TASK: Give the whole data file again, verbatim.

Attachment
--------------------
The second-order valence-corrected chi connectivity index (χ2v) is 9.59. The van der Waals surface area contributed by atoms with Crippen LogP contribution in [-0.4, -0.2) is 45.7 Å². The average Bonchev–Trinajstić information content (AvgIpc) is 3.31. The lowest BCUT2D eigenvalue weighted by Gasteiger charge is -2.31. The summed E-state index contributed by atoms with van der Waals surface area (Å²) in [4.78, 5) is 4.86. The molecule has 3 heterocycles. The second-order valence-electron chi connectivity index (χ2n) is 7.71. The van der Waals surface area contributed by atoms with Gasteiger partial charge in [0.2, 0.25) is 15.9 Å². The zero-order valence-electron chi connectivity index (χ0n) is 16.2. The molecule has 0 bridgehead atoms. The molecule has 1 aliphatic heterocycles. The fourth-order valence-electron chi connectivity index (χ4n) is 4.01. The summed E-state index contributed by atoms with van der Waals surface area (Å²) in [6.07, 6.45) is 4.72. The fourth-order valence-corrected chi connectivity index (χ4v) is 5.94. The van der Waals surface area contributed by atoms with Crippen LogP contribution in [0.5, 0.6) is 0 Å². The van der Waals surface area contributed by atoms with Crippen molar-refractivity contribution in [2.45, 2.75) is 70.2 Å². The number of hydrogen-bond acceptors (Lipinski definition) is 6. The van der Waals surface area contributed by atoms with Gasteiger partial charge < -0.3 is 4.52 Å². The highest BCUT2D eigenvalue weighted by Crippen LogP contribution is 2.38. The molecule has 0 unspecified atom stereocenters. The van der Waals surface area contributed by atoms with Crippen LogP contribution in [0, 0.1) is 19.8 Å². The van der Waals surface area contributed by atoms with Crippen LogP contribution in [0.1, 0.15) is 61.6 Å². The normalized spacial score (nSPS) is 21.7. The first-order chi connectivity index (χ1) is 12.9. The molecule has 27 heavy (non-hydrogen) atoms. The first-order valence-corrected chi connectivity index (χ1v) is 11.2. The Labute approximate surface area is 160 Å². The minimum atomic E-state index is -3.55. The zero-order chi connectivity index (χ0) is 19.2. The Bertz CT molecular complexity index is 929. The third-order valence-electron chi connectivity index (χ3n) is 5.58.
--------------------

The second-order valence-corrected chi connectivity index (χ2v) is 9.59. The van der Waals surface area contributed by atoms with Crippen LogP contribution in [-0.4, -0.2) is 45.7 Å². The average Bonchev–Trinajstić information content (AvgIpc) is 3.31. The lowest BCUT2D eigenvalue weighted by Gasteiger charge is -2.31. The summed E-state index contributed by atoms with van der Waals surface area (Å²) in [4.78, 5) is 4.86. The molecule has 3 heterocycles. The second-order valence-electron chi connectivity index (χ2n) is 7.71. The van der Waals surface area contributed by atoms with Gasteiger partial charge in [0.2, 0.25) is 15.9 Å². The zero-order valence-electron chi connectivity index (χ0n) is 16.2. The molecule has 0 bridgehead atoms. The molecule has 1 aliphatic heterocycles. The fourth-order valence-electron chi connectivity index (χ4n) is 4.01. The summed E-state index contributed by atoms with van der Waals surface area (Å²) in [6.07, 6.45) is 4.72. The fourth-order valence-corrected chi connectivity index (χ4v) is 5.94. The van der Waals surface area contributed by atoms with Crippen LogP contribution in [0.5, 0.6) is 0 Å². The van der Waals surface area contributed by atoms with Crippen molar-refractivity contribution in [2.45, 2.75) is 70.2 Å². The number of hydrogen-bond acceptors (Lipinski definition) is 6. The van der Waals surface area contributed by atoms with Gasteiger partial charge < -0.3 is 4.52 Å². The highest BCUT2D eigenvalue weighted by Crippen LogP contribution is 2.38. The molecule has 0 unspecified atom stereocenters. The van der Waals surface area contributed by atoms with Crippen LogP contribution in [0, 0.1) is 19.8 Å². The van der Waals surface area contributed by atoms with Crippen LogP contribution in [0.1, 0.15) is 61.6 Å². The normalized spacial score (nSPS) is 21.7. The first-order chi connectivity index (χ1) is 12.9. The molecule has 27 heavy (non-hydrogen) atoms. The first-order valence-corrected chi connectivity index (χ1v) is 11.2. The Labute approximate surface area is 160 Å². The minimum atomic E-state index is -3.55. The zero-order chi connectivity index (χ0) is 19.2. The Bertz CT molecular complexity index is 929. The third-order valence-electron chi connectivity index (χ3n) is 5.58.